CHRISTOPHER STEVENS reviews the weekend’s TV: With a clueless hunk in command this must surely be a Bridge too far
Agatha Christie: 100 Years Of Poirot And Miss Marple
One of the positive aspects of 2020 is how much more tolerant it has made me toward contrived and unlikely formats on TV. A year ago, I would have dismissed The Bridge (C4) as stupid, vapid nonsense.
This reality endurance contest takes 11 over-privileged millennials and one short-tempered old codger, and dumps them in the wilderness beside a lake. Half a mile away, in the middle of the water, is an outcrop with a metal pylon and a box of buried treasure.
Their task is to build a bridge from the shore to the money using a supply of logs and ropes handily left nearby, belonging apparently to no one. They have two months.
Whenever a flare goes up from the tower, the bridge builders must down tools and canoe to the island to retrieve fresh instructions. The first message ordered them to choose a leader. They picked Zac, a 23-year-old male stripper.
The Bridge takes 11 over-privileged millennials and one short-tempered old codger, and dumps them in the wilderness beside a lake
An impossible challenge, arbitrary rules, incomprehensible communiques and a clueless leader with boundless self-belief who does admittedly look good . . . The Bridge might seem at first sight to be a half-baked game show but it may be, in fact, a razor-sharp political satire on the Covid crisis.
The decisions of the contestants make us mutter, just as we’ve all been doing since March, ‘Why? Why do that? It’s obviously the wrong choice.’
For his deputies, Zac chose the other two hunks in the group. They were immediately nicknamed ‘the boy band’.
Then he ordered them to set about sawing up the logs and lashing them together into floating panels. It took two days to make the first one, taking them 6ft of the way across 900 yards of water. At this rate they won’t be finished before Christmas 2022.
COVID hero of the weekend:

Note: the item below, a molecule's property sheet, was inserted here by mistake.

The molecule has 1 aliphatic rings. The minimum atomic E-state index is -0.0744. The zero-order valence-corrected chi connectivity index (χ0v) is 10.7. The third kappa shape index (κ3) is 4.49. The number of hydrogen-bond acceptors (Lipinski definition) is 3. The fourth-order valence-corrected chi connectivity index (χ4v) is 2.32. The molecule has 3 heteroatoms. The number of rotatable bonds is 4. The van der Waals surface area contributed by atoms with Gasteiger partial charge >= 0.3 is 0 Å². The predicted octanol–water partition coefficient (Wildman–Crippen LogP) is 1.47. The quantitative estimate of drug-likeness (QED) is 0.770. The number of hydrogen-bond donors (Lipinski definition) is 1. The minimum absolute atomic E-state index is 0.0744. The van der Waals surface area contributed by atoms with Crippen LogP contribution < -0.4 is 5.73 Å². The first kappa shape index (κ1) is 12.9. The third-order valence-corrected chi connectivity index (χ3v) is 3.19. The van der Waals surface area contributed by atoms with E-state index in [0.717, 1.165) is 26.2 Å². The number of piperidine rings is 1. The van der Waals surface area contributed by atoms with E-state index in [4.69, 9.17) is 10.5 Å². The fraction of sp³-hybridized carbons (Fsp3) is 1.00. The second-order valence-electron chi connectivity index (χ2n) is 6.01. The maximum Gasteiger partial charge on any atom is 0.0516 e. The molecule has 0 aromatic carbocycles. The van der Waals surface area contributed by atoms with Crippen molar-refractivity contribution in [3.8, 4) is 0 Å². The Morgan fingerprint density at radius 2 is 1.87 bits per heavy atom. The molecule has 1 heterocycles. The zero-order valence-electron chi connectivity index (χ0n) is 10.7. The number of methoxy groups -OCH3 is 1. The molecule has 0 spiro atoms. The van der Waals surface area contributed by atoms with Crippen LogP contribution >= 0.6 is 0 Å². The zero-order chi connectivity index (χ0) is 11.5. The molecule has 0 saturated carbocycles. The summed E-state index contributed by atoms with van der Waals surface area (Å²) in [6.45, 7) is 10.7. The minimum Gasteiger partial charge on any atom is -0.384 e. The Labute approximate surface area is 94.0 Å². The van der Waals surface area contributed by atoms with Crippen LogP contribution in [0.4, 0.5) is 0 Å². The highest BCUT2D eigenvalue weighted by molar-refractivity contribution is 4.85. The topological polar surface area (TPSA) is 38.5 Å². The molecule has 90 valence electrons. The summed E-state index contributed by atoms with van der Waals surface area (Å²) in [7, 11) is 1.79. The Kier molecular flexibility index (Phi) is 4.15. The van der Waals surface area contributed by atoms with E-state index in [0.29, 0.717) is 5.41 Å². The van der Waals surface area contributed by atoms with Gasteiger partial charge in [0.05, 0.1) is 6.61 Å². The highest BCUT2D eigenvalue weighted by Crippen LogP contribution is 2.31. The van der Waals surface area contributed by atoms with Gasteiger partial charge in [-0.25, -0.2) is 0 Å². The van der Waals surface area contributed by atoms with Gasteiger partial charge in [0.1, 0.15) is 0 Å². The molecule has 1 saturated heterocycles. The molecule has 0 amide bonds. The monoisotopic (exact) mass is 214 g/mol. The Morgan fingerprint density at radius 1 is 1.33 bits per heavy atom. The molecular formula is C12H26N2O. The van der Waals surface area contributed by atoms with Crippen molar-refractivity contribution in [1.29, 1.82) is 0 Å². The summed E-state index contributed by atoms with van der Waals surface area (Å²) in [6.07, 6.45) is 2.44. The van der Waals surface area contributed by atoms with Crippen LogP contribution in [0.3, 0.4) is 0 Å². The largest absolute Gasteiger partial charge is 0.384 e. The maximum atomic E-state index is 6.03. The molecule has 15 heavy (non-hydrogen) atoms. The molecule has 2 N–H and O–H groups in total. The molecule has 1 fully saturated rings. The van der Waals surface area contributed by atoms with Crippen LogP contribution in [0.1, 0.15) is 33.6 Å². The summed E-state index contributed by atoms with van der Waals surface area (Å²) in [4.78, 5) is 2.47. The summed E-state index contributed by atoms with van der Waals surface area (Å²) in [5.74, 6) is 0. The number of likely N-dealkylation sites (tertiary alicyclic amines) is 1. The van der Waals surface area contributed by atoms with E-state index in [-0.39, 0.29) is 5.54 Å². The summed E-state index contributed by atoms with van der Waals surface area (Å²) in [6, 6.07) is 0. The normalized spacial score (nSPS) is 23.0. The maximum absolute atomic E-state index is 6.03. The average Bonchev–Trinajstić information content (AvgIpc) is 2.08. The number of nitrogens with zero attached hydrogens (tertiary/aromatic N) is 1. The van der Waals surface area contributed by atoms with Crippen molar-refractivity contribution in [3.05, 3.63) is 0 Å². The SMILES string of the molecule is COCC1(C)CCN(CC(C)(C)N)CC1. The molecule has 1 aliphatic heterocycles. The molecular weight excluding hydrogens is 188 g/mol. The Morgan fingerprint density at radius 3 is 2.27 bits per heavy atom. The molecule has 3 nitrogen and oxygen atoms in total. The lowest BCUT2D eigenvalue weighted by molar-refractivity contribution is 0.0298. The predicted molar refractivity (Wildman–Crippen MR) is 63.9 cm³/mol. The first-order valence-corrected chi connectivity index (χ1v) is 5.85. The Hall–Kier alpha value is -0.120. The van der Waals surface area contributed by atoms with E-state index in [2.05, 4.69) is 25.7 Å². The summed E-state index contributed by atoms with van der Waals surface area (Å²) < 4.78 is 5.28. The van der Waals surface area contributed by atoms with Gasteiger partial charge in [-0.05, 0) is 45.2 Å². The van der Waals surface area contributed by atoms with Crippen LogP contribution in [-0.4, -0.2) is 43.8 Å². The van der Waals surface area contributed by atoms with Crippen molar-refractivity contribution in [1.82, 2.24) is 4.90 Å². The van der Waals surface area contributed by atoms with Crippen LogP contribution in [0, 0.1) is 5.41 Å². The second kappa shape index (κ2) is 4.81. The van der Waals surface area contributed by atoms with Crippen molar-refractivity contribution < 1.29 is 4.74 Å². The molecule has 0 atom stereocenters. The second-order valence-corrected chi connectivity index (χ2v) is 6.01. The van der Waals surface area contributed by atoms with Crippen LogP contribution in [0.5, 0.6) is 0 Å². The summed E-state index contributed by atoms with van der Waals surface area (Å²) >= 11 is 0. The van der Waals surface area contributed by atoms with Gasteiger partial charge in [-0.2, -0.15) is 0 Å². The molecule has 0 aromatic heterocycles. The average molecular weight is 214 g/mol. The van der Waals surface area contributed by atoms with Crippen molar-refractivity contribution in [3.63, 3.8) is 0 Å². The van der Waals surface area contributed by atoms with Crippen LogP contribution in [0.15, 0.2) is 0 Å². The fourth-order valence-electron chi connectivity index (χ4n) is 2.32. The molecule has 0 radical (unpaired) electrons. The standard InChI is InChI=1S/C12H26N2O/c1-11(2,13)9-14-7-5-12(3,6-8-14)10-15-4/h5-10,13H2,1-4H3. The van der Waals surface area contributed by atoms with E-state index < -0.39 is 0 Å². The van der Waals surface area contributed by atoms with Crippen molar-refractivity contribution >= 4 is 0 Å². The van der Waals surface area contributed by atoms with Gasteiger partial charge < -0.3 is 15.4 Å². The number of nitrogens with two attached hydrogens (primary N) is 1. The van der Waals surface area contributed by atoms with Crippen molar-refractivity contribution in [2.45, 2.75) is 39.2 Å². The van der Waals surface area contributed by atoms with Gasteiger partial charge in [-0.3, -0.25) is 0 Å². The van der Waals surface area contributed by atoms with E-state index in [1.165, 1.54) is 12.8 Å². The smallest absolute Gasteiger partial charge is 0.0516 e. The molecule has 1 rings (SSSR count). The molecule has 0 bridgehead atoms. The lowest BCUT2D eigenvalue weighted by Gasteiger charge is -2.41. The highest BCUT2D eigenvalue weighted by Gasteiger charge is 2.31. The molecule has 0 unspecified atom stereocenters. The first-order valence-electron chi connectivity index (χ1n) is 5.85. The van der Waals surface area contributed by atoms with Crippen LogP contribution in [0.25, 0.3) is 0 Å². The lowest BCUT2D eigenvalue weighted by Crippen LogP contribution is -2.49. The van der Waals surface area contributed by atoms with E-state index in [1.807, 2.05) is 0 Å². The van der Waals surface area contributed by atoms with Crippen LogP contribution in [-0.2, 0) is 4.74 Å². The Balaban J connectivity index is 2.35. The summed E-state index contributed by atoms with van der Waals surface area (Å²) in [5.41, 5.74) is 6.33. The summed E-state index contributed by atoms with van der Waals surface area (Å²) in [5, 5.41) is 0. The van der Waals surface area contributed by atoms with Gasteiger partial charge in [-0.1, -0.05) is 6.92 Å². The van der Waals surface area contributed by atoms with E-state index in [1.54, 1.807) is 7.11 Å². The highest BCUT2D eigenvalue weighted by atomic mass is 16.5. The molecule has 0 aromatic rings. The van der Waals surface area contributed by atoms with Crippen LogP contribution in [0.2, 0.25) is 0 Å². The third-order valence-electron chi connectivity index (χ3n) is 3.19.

Michael Palin recalled meeting Arctic fur trapper Harald Solheim, living alone on Svalbard in 1990, in his Travels Of A Lifetime (BBC2). Incredibly, Harald still lives up there, utterly isolated. Now that’s real social distancing.
No one thought about tying the uncut logs in pairs to create a narrow walkway, or suspending a rope line from the trees to the tower.
The only camper with any practical expertise is 60-year-old Sly, who describes himself as a ‘car fabricator’. Perhaps he’s the bloke who lays wall-to-wall carpet in stretch limos.
Sly is in a huff, because the young’uns won’t beg him for the benefit of his wisdom. He might have a long wait, since the rest seem to think it’s their God-given right to know everything already.
As with most Channel 4 reality shows, from Hunted to The Island With Bear Grylls, the footage is so heavily edited that it’s hard to be sure what you’re watching. The screen shows one face, while we hear another person talking, and it’s impossible to know if the words and the reaction belong together.
This sort of misdirection is nothing new. It was second nature to Dame Agatha Christie, whose first novel, The Mysterious Affair At Styles, was published in 1920.
Agatha Christie: 100 Years Of Poirot And Miss Marple (C5) was really an extended puff for the latest movie starring Kenneth Branagh as the Belgian detective, in Death On The Nile — due out this December . . . that’s if there are any cinemas left by then.
Actors such as Hugh Fraser, who played Captain Hastings, told us how much they enjoyed their characters, though we heard nothing from Branagh himself, nor from the newly knighted Sir David Suchet, who will always be Poirot incarnate.
Facts were spread thinly. But we did find out that Christie learned about poisons while serving with the nursing corps during World War I.
She put her success ‘all down to the fact that I never had an education’. If that were true, half the world would be geniuses.